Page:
For the second time in a month, the Spokane Valley City Council has postponed a vote on proposed nuisance law changes.
The City Council and staff have been working on updates to city law in hopes of cracking down on nuisance properties. The updates seek to address properties where residents amass large collections of cars, live in RVs and allow people to camp in tents on their land.
Council members have said those activities create a public health risk and become eyesores. Neighbors tend to complain about the homes, too, and direct their frustrations toward City Hall.
But not all disheveled properties violate the letter of Spokane Valley’s nuisance code, which includes a host of restrictions aimed at preserving public health and maintaining neighborhood aesthetics.
The amendments would attempt to beef up city code by banning adult camping, living in an RV without a city-approved permit and owning a large number of unconcealed cars.
“These are reasonable rules to try to get to the problem,” City Councilman Arne Woodard said.
The City Council likely will approve some amendments in the near future. But after nearly two hours of public comment and debate Tuesday, council members voted to remove an entire section of the draft law and postpone a vote on the full ordinance.
City Councilman Ben Wick motioned to strike a section of the draft that would have prevented homeowners from storing on their property more than five operable vehicles, one RV and one boat on a licensed trailer.
“I think we kind of went a little too far, especially when we talk about operable vehicles,” Wick said.
City Council members Tim Hattenburg, Laura Padden and Brandi Peetz voted alongside Wick, while Mayor Pam Haley and council members Woodard and Rod Higgins opposed the motion.
Members of the public took both sides of the nuisance amendment debate.
Some argued stricter regulations are desperately needed. Real estate agent Keri McCombs said nuisance properties can bring down the values of neighboring homes.
Others said the proposals infringed on private property rights.
Valley resident Dan Allison said it’s “great” that the City Council is trying to prevent homeless people from camping.
“I think what we’re trying to do is make it so we don’t come up with mini Camp Hopes everywhere,” he said, referring to the homeless encampment on Second Avenue and Ray Street with more than 600 residents.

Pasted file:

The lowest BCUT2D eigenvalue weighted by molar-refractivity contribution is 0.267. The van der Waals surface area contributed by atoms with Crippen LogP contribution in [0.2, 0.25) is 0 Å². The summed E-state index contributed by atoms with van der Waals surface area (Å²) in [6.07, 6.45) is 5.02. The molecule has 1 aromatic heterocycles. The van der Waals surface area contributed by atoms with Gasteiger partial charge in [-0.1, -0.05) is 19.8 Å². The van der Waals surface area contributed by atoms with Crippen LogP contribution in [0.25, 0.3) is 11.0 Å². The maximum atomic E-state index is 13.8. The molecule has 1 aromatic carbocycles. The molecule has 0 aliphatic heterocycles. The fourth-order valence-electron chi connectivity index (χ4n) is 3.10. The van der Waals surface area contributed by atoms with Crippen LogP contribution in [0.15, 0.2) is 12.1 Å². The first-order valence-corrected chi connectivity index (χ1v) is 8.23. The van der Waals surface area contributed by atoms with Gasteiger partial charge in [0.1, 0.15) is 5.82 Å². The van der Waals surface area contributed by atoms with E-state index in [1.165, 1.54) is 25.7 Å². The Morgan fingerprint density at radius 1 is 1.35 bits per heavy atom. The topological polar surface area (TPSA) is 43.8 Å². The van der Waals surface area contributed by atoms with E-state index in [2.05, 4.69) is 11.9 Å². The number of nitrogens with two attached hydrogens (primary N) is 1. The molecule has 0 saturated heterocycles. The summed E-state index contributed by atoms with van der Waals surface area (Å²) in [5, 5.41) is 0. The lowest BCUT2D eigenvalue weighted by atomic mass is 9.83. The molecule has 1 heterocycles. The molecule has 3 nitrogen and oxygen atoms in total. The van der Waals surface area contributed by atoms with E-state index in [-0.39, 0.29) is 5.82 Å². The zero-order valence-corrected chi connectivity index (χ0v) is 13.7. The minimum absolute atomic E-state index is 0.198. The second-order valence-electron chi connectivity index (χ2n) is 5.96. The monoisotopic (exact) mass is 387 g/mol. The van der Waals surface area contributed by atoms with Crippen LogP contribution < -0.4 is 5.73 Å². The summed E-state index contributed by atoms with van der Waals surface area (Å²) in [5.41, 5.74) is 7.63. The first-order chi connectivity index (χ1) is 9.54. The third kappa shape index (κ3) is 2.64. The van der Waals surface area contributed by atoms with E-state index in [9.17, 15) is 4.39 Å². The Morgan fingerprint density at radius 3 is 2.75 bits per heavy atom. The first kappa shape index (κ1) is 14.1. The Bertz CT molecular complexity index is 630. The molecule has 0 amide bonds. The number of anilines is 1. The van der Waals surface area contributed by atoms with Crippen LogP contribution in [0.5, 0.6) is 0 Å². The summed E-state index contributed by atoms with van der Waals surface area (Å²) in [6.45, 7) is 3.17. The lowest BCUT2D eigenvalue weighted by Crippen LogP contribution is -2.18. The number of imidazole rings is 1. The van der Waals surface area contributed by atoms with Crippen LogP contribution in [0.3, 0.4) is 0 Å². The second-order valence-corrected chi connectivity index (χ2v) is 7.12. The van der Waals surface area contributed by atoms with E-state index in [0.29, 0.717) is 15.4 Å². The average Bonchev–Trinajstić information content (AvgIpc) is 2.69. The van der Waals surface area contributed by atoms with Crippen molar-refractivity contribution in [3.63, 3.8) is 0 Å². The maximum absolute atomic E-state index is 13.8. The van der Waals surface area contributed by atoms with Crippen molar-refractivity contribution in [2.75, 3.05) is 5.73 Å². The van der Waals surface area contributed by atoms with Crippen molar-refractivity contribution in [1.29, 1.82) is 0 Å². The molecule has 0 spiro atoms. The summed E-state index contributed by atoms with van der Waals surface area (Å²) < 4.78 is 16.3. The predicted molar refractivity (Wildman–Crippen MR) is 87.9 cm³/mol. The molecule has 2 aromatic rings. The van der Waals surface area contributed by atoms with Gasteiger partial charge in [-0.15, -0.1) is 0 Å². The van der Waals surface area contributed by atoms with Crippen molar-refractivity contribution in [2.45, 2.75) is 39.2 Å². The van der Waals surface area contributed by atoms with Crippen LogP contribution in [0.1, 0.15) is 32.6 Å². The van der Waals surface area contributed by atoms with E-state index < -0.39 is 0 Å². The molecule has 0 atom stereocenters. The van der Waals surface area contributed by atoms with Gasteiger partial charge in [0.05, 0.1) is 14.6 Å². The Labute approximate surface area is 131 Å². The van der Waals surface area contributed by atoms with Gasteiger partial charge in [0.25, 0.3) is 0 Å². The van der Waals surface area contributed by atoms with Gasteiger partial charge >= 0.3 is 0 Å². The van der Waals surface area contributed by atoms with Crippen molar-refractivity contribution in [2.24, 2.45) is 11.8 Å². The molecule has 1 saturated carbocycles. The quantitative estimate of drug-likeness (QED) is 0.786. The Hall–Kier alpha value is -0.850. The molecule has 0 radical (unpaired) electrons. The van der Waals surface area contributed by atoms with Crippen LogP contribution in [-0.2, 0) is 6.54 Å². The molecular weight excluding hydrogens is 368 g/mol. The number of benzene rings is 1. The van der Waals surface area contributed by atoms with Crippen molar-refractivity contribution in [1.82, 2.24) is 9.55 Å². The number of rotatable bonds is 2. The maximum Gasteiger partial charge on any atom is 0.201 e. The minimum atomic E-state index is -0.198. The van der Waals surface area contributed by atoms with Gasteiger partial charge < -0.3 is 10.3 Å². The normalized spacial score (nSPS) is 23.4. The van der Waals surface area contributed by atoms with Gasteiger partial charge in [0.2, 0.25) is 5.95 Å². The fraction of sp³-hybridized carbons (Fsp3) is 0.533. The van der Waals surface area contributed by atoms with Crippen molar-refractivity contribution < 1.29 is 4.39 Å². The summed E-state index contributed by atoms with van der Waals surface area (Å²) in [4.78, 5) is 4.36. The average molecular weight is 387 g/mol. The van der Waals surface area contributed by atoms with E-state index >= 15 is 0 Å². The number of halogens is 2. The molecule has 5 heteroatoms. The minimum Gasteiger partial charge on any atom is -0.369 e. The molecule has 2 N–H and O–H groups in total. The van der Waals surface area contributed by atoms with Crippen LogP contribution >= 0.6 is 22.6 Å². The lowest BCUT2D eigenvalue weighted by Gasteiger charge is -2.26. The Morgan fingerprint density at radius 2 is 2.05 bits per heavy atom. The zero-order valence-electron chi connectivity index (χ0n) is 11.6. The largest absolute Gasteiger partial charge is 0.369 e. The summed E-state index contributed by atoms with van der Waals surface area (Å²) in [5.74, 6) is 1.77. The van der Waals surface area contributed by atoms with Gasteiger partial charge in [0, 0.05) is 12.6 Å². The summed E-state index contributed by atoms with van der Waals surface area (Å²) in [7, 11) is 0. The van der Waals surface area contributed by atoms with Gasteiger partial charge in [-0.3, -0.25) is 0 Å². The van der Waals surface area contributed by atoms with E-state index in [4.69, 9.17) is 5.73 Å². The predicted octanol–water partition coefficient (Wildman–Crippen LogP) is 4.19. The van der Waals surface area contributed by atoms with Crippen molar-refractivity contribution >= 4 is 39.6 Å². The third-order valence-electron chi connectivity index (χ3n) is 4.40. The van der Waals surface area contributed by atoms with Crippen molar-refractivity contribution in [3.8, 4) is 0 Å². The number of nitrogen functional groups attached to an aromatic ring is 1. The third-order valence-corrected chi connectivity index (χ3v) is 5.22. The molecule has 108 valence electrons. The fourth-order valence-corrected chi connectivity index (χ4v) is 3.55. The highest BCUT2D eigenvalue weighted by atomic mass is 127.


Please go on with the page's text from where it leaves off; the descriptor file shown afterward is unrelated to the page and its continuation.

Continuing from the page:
At the same time, Allison mostly objected to the proposal and told the City Council “this is weird that this is happening in America and Spokane Valley.”
Resident Chuck Simpson said the amendments would be antithetical to Spokane Valley’s ideals.
He said he supported the move to incorporate nearly 20 years ago, when Spokane Valley became a city.
“The reason we wanted it is because we wanted less government,” Simpson said. “What about our personal property rights?”
Wick, Padden and Peetz all said they want city staff to bring back a less restrictive draft ordinance for the City Council to consider.
The revisions could include a more relaxed policy for allowing individuals to live in RVs and remove any fees associated with the required permit. The original draft ordinance would have prohibited living in an RV for more than 30 days in a year, unless an individual’s house was under construction or the city manager granted an exception during an emergency.
All seven City Council members voted in favor of postponing a vote on the full amendments, but not everyone was happy about it.
Woodard and Haley both stressed that the city has to deal with these nuisance properties soon.
“I’m about ready to throw my hands up,” Woodard said. “The longer we put it off, the longer the police cannot come take care of these issues.”
Haley said the updates are desperately needed.
Everyone who lives next to a nuisance property understands the need for stricter regulations, she said, adding that she believes the properties tend to be hot spots of drug dealing and prostitution.
“It’s about the people who now have taken advantage and are now doing everything that they can do to make a living not working,” Haley said.
City Manager John Hohman told the council that his staff need clear direction on how to tweak the draft laws.
“You have been receiving complaints year, after year, after year, after year,” Hohman said. “You have a neighborhood that’s very consistently maintained and then you have one house with 10, 15 cars on the front lawn. That’s what you were trying to tackle.”